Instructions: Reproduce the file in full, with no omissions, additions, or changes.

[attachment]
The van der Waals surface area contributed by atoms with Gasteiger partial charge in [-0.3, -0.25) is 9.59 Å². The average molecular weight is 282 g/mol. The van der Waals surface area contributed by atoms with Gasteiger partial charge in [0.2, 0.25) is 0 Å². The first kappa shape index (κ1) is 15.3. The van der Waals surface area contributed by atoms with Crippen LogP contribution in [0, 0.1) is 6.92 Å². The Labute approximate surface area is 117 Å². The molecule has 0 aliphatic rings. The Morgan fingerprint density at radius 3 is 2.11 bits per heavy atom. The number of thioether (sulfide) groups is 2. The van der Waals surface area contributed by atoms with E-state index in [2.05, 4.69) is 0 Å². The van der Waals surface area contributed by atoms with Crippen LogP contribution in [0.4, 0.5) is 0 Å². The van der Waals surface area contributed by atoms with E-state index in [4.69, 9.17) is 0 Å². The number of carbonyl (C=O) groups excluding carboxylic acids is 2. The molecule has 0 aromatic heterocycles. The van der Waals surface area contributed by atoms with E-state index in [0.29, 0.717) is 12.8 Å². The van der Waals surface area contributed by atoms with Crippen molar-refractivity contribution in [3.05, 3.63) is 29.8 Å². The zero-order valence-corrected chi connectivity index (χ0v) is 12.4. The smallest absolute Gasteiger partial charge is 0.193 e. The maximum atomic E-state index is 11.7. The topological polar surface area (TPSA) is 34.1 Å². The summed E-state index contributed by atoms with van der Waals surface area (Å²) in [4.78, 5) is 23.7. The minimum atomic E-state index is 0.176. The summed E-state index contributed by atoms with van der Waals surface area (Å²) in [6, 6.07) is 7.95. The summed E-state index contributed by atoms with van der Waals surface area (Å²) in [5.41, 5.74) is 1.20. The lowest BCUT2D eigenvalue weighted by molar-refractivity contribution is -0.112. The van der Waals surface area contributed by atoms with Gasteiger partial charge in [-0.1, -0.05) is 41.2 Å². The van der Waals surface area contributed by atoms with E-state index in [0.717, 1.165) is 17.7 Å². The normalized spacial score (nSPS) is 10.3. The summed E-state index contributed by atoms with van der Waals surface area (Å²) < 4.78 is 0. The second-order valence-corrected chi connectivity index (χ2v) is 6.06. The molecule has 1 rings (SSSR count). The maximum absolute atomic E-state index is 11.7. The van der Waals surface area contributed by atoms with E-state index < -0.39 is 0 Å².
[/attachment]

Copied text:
The van der Waals surface area contributed by atoms with Gasteiger partial charge in [-0.3, -0.25) is 9.59 Å². The average molecular weight is 282 g/mol. The van der Waals surface area contributed by atoms with Gasteiger partial charge in [0.2, 0.25) is 0 Å². The first kappa shape index (κ1) is 15.3. The van der Waals surface area contributed by atoms with Crippen LogP contribution in [0, 0.1) is 6.92 Å². The Labute approximate surface area is 117 Å². The molecule has 0 aliphatic rings. The Morgan fingerprint density at radius 3 is 2.11 bits per heavy atom. The number of thioether (sulfide) groups is 2. The van der Waals surface area contributed by atoms with E-state index in [2.05, 4.69) is 0 Å². The van der Waals surface area contributed by atoms with Crippen LogP contribution in [0.4, 0.5) is 0 Å². The van der Waals surface area contributed by atoms with E-state index in [4.69, 9.17) is 0 Å². The number of carbonyl (C=O) groups excluding carboxylic acids is 2. The molecule has 0 aromatic heterocycles. The van der Waals surface area contributed by atoms with E-state index in [0.29, 0.717) is 12.8 Å². The van der Waals surface area contributed by atoms with Crippen molar-refractivity contribution in [3.05, 3.63) is 29.8 Å². The zero-order valence-corrected chi connectivity index (χ0v) is 12.4. The smallest absolute Gasteiger partial charge is 0.193 e. The maximum atomic E-state index is 11.7. The topological polar surface area (TPSA) is 34.1 Å². The summed E-state index contributed by atoms with van der Waals surface area (Å²) in [4.78, 5) is 23.7. The minimum atomic E-state index is 0.176. The summed E-state index contributed by atoms with van der Waals surface area (Å²) in [6, 6.07) is 7.95. The summed E-state index contributed by atoms with van der Waals surface area (Å²) in [5.41, 5.74) is 1.20. The lowest BCUT2D eigenvalue weighted by molar-refractivity contribution is -0.112. The van der Waals surface area contributed by atoms with Gasteiger partial charge in [-0.1, -0.05) is 41.2 Å². The van der Waals surface area contributed by atoms with E-state index in [0.717, 1.165) is 17.7 Å². The normalized spacial score (nSPS) is 10.3. The summed E-state index contributed by atoms with van der Waals surface area (Å²) < 4.78 is 0. The second-order valence-corrected chi connectivity index (χ2v) is 6.06. The molecule has 1 rings (SSSR count). The maximum absolute atomic E-state index is 11.7. The van der Waals surface area contributed by atoms with E-state index < -0.39 is 0 Å².